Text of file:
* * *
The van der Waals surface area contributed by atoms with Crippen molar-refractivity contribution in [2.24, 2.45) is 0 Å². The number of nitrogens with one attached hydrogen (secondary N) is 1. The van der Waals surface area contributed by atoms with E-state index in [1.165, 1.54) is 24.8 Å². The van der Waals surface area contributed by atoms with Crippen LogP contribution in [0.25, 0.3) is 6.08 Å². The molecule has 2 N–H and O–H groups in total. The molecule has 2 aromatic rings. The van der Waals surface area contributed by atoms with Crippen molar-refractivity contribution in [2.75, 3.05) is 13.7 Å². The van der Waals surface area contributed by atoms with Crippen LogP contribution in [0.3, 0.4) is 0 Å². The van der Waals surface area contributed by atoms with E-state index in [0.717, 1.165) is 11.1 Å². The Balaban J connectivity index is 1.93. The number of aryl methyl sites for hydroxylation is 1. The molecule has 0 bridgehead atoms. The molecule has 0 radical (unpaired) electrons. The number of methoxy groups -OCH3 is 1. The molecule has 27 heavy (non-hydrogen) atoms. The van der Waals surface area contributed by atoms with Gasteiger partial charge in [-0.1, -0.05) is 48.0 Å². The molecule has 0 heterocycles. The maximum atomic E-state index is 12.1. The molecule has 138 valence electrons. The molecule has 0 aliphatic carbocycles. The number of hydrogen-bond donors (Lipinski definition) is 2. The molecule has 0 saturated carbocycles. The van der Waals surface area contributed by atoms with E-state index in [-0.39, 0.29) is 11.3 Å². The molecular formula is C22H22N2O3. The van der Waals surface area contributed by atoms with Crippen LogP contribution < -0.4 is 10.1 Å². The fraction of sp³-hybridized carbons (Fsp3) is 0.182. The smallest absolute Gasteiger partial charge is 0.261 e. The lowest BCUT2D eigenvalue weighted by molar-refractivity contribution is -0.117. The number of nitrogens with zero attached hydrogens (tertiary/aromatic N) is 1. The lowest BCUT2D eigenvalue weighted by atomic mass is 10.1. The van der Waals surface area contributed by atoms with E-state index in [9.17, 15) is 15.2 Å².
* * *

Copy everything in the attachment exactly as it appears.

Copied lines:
The van der Waals surface area contributed by atoms with Crippen molar-refractivity contribution in [2.24, 2.45) is 0 Å². The number of nitrogens with one attached hydrogen (secondary N) is 1. The van der Waals surface area contributed by atoms with E-state index in [1.165, 1.54) is 24.8 Å². The van der Waals surface area contributed by atoms with Crippen LogP contribution in [0.25, 0.3) is 6.08 Å². The molecule has 2 N–H and O–H groups in total. The molecule has 2 aromatic rings. The van der Waals surface area contributed by atoms with Crippen molar-refractivity contribution in [2.75, 3.05) is 13.7 Å². The van der Waals surface area contributed by atoms with Crippen LogP contribution in [0.3, 0.4) is 0 Å². The van der Waals surface area contributed by atoms with E-state index in [0.717, 1.165) is 11.1 Å². The Balaban J connectivity index is 1.93. The number of aryl methyl sites for hydroxylation is 1. The molecule has 0 bridgehead atoms. The molecule has 0 radical (unpaired) electrons. The number of methoxy groups -OCH3 is 1. The molecule has 27 heavy (non-hydrogen) atoms. The van der Waals surface area contributed by atoms with Gasteiger partial charge in [-0.1, -0.05) is 48.0 Å². The molecule has 0 heterocycles. The maximum atomic E-state index is 12.1. The molecule has 138 valence electrons. The molecule has 0 aliphatic carbocycles. The number of hydrogen-bond donors (Lipinski definition) is 2. The molecule has 0 saturated carbocycles. The van der Waals surface area contributed by atoms with E-state index in [-0.39, 0.29) is 11.3 Å². The molecular formula is C22H22N2O3. The van der Waals surface area contributed by atoms with Crippen LogP contribution < -0.4 is 10.1 Å². The fraction of sp³-hybridized carbons (Fsp3) is 0.182. The smallest absolute Gasteiger partial charge is 0.261 e. The lowest BCUT2D eigenvalue weighted by molar-refractivity contribution is -0.117. The number of nitrogens with zero attached hydrogens (tertiary/aromatic N) is 1. The lowest BCUT2D eigenvalue weighted by atomic mass is 10.1. The van der Waals surface area contributed by atoms with E-state index in [9.17, 15) is 15.2 Å².